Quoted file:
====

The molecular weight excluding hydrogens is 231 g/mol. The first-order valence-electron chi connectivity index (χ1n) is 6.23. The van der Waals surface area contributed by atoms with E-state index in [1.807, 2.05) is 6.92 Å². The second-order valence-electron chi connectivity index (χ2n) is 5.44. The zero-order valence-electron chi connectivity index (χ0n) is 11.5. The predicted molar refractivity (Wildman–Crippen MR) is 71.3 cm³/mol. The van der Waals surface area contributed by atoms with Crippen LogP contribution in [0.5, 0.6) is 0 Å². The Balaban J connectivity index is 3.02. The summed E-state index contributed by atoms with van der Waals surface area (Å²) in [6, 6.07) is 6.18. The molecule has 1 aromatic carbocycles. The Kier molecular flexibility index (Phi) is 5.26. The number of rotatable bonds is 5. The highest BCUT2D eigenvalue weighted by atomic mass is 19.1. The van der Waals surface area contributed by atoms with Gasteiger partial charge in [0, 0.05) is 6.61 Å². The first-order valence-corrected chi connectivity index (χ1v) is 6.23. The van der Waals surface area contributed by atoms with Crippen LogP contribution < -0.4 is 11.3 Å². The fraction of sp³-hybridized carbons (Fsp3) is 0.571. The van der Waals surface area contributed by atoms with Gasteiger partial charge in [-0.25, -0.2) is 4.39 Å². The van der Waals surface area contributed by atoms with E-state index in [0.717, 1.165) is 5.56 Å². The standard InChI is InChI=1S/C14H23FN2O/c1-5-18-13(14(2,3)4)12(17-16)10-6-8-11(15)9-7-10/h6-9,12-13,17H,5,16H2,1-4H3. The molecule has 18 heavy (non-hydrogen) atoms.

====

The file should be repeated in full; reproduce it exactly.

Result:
The molecular weight excluding hydrogens is 231 g/mol. The first-order valence-electron chi connectivity index (χ1n) is 6.23. The van der Waals surface area contributed by atoms with E-state index in [1.807, 2.05) is 6.92 Å². The second-order valence-electron chi connectivity index (χ2n) is 5.44. The zero-order valence-electron chi connectivity index (χ0n) is 11.5. The predicted molar refractivity (Wildman–Crippen MR) is 71.3 cm³/mol. The van der Waals surface area contributed by atoms with Crippen LogP contribution in [0.5, 0.6) is 0 Å². The Balaban J connectivity index is 3.02. The summed E-state index contributed by atoms with van der Waals surface area (Å²) in [6, 6.07) is 6.18. The molecule has 1 aromatic carbocycles. The Kier molecular flexibility index (Phi) is 5.26. The number of rotatable bonds is 5. The highest BCUT2D eigenvalue weighted by atomic mass is 19.1. The van der Waals surface area contributed by atoms with Gasteiger partial charge in [0, 0.05) is 6.61 Å². The first-order valence-corrected chi connectivity index (χ1v) is 6.23. The van der Waals surface area contributed by atoms with Crippen LogP contribution < -0.4 is 11.3 Å². The fraction of sp³-hybridized carbons (Fsp3) is 0.571. The van der Waals surface area contributed by atoms with Gasteiger partial charge in [-0.25, -0.2) is 4.39 Å². The van der Waals surface area contributed by atoms with E-state index in [0.717, 1.165) is 5.56 Å². The standard InChI is InChI=1S/C14H23FN2O/c1-5-18-13(14(2,3)4)12(17-16)10-6-8-11(15)9-7-10/h6-9,12-13,17H,5,16H2,1-4H3. The molecule has 18 heavy (non-hydrogen) atoms.